They got Barcelona wrong, but if you start seeing 4 stoppers then that would also suggest they had got the compound choice wrong.

#90 Skinnyguy

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Posted 18 May 2014 - 19:23

They got Barcelona wrong, but if you start seeing 4 stoppers then that would also suggest they had got the compound choice wrong.


Depends. If the 4 stopper in soft and super soft is faster than the 1 stopper in hard and medium, then it is the better choice of the two IMO.

I think it's clear they're too conservative now. When primes are sliding so much that they barely last as long as option, then option should have been prime as it has same durability and more pace, and a softer option should have been picked.

This has already happened in some weekends this year, and generally primes are a marginal tyre for race day almost every race that they only use because regulations say so. That says enough really, prime should usually be the main race tyre, that's their purpose, not being an obstacle you have to go through.

#91 Clatter

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Posted 18 May 2014 - 20:21

Or more likely it could be the new simplified FRIC system they are said to be running this season that is supposedly similar to what Lotus have- a car that was very easy on tyres. I'm sure Merc also made a few signings from Lotus last season...

The tyre test may have been a benefit, but that was early in the life of Pirelli's development of the 2014 tyres, and according to Pirelli Merecedes were not aware of what they were testing. The other teams have had several tests with the tyres since then, so if it's all down to the tyres and Mercedes gained so greatly from a compromised test then you would have to think there is nothing now that would be secret to the other teams in terms of tyre behaviour.

 I know they said this, but I don't believe them, and other drivers have said it's quite easy to work out what is being tested.. 

 

I don't really know where they are deriving their benefit, but their test was much earlier than the other teams and any info gained could have been built into the design process a lot earlier. It's also possible that Mercs focus at that test was to gain info for this year rather than looking for performance last year. It's all guess work, but the manner in which the test took place has always been suspicious.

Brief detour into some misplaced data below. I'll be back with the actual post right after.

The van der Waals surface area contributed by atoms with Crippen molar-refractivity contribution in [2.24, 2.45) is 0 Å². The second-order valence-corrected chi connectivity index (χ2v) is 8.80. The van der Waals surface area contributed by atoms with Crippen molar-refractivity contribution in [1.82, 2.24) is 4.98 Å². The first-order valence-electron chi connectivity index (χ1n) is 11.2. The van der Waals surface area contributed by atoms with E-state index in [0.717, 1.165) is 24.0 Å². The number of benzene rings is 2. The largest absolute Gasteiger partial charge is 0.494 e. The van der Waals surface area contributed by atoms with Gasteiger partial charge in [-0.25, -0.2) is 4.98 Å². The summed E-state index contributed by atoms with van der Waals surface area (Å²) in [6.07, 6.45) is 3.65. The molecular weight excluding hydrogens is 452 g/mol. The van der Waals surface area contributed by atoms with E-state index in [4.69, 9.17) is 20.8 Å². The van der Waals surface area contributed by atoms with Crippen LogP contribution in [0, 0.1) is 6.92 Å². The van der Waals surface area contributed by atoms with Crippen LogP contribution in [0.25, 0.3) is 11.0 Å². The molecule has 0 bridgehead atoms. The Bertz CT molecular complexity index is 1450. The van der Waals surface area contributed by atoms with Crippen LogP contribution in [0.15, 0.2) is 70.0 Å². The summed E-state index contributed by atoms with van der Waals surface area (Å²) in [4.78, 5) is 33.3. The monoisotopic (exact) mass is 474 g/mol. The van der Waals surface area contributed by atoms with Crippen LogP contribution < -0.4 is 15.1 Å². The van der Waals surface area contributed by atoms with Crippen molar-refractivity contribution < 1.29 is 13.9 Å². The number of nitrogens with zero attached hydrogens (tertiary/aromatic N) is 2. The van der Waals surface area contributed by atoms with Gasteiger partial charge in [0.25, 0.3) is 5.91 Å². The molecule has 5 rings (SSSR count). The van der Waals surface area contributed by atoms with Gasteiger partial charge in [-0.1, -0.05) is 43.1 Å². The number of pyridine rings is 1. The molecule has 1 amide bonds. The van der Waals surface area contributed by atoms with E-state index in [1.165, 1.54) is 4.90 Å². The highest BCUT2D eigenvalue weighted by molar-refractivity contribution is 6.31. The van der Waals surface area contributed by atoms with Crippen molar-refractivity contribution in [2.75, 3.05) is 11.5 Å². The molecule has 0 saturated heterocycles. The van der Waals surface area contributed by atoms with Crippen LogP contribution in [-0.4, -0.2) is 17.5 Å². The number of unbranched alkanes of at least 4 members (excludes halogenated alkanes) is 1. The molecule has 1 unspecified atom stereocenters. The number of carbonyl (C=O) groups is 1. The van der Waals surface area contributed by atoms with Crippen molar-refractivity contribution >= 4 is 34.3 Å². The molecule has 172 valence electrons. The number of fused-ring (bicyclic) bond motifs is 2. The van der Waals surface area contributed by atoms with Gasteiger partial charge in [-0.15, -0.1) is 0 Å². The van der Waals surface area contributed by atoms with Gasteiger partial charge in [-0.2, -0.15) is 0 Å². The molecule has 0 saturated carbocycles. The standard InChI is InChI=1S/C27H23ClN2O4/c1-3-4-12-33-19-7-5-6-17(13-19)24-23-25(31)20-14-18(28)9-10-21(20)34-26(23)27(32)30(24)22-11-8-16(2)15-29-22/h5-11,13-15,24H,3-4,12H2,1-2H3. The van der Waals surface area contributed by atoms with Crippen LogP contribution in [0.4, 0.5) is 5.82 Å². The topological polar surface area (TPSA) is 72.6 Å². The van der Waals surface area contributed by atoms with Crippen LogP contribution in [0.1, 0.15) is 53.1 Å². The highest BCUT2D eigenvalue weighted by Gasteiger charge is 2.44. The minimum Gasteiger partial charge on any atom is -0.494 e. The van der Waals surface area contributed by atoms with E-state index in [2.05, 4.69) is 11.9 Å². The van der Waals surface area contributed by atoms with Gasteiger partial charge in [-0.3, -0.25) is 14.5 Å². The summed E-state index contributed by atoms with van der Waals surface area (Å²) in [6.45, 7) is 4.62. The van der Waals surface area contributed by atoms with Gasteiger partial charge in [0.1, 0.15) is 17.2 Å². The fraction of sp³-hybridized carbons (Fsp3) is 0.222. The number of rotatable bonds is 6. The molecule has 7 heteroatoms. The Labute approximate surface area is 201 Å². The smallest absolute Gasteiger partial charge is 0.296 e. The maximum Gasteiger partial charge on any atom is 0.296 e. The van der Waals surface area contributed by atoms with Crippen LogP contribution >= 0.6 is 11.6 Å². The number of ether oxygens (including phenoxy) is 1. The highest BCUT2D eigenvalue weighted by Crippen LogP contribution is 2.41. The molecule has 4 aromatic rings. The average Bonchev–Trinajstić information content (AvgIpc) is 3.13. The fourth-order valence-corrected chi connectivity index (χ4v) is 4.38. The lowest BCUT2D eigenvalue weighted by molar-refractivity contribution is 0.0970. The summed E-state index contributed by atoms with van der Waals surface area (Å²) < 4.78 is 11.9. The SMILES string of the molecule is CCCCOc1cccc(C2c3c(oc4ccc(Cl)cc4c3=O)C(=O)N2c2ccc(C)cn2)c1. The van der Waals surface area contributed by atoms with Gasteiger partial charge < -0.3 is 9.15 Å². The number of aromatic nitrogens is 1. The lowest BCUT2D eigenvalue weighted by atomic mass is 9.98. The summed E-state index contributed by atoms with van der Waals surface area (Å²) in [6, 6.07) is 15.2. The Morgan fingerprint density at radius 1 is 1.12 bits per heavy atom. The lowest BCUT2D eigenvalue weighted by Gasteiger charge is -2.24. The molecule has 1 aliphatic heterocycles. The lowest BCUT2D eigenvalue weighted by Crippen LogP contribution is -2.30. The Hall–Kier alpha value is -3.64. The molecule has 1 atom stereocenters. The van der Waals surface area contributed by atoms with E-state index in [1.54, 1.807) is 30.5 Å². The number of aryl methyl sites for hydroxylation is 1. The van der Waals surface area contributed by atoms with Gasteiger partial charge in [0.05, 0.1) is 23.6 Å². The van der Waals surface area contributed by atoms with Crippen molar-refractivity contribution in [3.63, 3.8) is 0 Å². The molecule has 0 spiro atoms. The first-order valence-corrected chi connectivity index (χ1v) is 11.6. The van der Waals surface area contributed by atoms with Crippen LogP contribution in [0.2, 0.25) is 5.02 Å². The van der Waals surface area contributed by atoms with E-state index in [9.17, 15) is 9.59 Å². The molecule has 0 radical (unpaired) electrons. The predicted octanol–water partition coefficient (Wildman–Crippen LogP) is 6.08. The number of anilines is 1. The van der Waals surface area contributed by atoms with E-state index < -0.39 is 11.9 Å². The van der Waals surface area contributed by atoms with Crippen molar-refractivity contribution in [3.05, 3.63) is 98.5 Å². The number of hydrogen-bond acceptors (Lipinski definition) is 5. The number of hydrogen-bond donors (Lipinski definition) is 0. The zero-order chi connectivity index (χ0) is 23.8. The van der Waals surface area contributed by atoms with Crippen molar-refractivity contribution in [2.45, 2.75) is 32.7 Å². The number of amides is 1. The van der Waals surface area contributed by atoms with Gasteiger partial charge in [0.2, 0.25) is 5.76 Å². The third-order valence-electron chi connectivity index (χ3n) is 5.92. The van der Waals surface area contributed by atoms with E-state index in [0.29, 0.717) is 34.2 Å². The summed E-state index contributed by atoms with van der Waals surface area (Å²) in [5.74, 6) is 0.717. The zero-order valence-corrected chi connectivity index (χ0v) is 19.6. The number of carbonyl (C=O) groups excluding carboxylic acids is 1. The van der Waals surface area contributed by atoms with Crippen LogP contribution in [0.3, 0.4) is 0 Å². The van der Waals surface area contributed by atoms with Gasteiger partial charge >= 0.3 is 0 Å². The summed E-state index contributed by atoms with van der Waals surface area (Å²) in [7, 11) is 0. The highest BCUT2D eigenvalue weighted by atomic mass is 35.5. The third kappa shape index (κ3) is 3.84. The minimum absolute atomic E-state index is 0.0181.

#92 chrcol

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Posted 20 May 2014 - 03:49

lol, pirelli want chaos again?

 

these tryes keep them, too hard ios better than too soft, I want less grip with longer stints, so less nursing going.



#93 chipmcdonald

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Posted 20 May 2014 - 05:06

I like tidiness of SenoSjon's suggestion:

 

"The Goodyear Rules".

 

4 tires, pick the one you like, get on with it.



#94 Jon83

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Posted 20 May 2014 - 11:10

Every idea, be it from Pirelli, FIA etc, seems to be a pretty stupid one at the moment.

 

Tyres have still been a factor this year and bringing softer tyres to more weekends is just going to make it even more so.



#95 Alexandros

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Posted 20 May 2014 - 11:34

lol, pirelli want chaos again?

 

these tryes keep them, too hard ios better than too soft, I want less grip with longer stints, so less nursing going.

 

No grip = more wear due to sliding around. 



#96 DainBramaged

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Posted 20 May 2014 - 12:36

It's not the first time I'm saying this here: why don't they let the teams choose two compounds out of the range for every GP? It wouldn't increase the number of tyres they have to bring, and it brings back the (although small) notion of the concept of customer tyres. Teams that are able to build a car that treats its tyres well would be rewarded, but others wouldn't be punished as severely as we saw it last year with Mercedes for example.